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Human rights due diligence [clear filter]
Monday, November 26


Disruptive technology I: what does artificial intelligence mean for human rights due diligence
Interpretation is provided in English, French and Spanish

Session organized by Business for Social Responsibility (BSR) and Article One.

Brief description of the session:
Artificial intelligence (AI) will transform how we live, interact, work, do business, and govern. The human rights benefits of these disruptions could be significant, such as improved health diagnostics, enhanced education systems, better fraud prevention, and self-driving vehicles that improve road safety.
However, evidence is mounting about potential adverse human rights impacts too. This includes new forms of discrimination arising from algorithmic bias, increased potential of surveillance using facial recognition tools, and new risks to child rights as the volume of data collected about children increases substantially.
These diverse risks and opportunities are united by three key features: the complexity of the technologies being deployed; the speed with which impacts may take hold; and the considerable uncertainty about how AI will evolve.

Session objectives:
Share the process and findings from human rights impact assessments of AI, increase awareness of how AI can enhance due diligence, and stimulate new thinking about human rights due diligence methods capable of addressing an uncertain future.

Key discussion questions:
  • Can we build tools and methods equipped to address the complexity, speed, and uncertainty of AI?
  • What due diligence should be undertaken across the AI value chain, including during the use phase?
  • What is the respective role of technology and non-technology companies?
  • How can human rights due diligence be incorporated into product design?
  • How can AI be used to improve human rights due diligence?

This roundtable discussion will take the form of a participatory dialogue (no speeches) about emerging practices, challenges, and solutions for human rights due diligence in the context of AI.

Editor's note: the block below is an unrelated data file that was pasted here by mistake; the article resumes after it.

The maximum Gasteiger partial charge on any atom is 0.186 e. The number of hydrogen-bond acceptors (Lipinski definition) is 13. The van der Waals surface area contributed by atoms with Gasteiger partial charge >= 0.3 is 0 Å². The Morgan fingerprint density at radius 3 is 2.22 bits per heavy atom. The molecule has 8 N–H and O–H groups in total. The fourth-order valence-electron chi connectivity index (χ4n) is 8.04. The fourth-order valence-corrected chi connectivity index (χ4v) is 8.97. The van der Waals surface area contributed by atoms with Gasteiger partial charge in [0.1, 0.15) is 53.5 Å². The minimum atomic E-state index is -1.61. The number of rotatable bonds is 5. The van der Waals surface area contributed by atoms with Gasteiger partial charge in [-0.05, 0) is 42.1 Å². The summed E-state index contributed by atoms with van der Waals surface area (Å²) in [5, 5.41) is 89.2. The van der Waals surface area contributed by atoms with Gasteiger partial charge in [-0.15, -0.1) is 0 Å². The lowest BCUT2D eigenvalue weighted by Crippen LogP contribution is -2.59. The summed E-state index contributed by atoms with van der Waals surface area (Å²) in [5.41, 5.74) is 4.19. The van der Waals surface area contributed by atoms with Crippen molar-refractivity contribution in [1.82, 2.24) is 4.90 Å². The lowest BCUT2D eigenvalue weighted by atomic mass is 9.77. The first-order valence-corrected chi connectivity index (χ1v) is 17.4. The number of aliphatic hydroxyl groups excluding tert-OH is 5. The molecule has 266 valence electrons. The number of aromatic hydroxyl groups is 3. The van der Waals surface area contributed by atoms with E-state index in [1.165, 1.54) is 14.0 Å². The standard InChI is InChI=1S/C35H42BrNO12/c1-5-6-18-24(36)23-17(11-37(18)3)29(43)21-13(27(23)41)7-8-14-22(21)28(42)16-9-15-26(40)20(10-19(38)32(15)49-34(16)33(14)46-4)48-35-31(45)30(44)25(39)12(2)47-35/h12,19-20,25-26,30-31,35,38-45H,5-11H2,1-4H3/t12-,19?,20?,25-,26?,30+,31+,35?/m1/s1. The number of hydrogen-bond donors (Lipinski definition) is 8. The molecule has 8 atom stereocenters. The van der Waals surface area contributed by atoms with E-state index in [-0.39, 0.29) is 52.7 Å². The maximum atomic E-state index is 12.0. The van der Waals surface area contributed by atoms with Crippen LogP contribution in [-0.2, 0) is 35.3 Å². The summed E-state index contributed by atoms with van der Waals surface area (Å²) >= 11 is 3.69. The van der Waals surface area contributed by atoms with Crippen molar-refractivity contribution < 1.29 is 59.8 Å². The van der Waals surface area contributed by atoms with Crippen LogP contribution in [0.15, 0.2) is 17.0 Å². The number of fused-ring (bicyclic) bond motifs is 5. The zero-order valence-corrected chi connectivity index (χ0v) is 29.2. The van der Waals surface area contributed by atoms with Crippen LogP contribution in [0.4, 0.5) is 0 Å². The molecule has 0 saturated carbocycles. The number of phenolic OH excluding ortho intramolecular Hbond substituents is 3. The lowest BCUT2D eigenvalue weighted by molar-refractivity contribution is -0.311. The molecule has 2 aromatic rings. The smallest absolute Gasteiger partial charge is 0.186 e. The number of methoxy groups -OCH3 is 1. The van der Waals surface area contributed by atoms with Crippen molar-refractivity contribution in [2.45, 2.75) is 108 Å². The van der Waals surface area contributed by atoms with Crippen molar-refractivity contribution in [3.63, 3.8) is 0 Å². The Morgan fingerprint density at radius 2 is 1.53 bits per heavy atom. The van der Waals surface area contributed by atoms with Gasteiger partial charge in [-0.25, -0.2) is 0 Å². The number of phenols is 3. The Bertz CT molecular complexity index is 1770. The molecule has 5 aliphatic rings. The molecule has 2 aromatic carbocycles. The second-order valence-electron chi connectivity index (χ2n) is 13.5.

Moderator/ Introductory Remark...
avatar for Dunstan Allison-Hope

Dunstan Allison-Hope

Managing Director, Business for Social Responsibility (BSR)
Dunstan leads BSR's human rights, inclusive economy, and women's empowerment practice areas. Dunstan's specialist fields are human rights due diligence in the technology sector and sustainability reporting and disclosure. Dunstan facilitated the multistakeholder process which led... Read More →
avatar for Faris Natour

Faris Natour

Co-Founder and Principal, Article One
Faris Natour is an internationally recognized expert with over fifteen years of experience working at the intersection of business and human rights. As Principal of Article One, Faris advises corporate and institutional clients across sectors and regions on human rights strategy and... Read More →

avatar for Steve Crown

Steve Crown

Deputy General Counsel, Human Rights, Microsoft
UNGPs. HRIAs. Artificial Intelligence and Human Rights.
avatar for Olga DiPretoro

Olga DiPretoro

Program Officer, Winrock International
Olga has been designing and managing programs that address human trafficking risks and promote human rights for the past decade. Her experience includes direct work with trafficking survivors, governments, civil society and the private sector in tackling systemic issues that enable... Read More →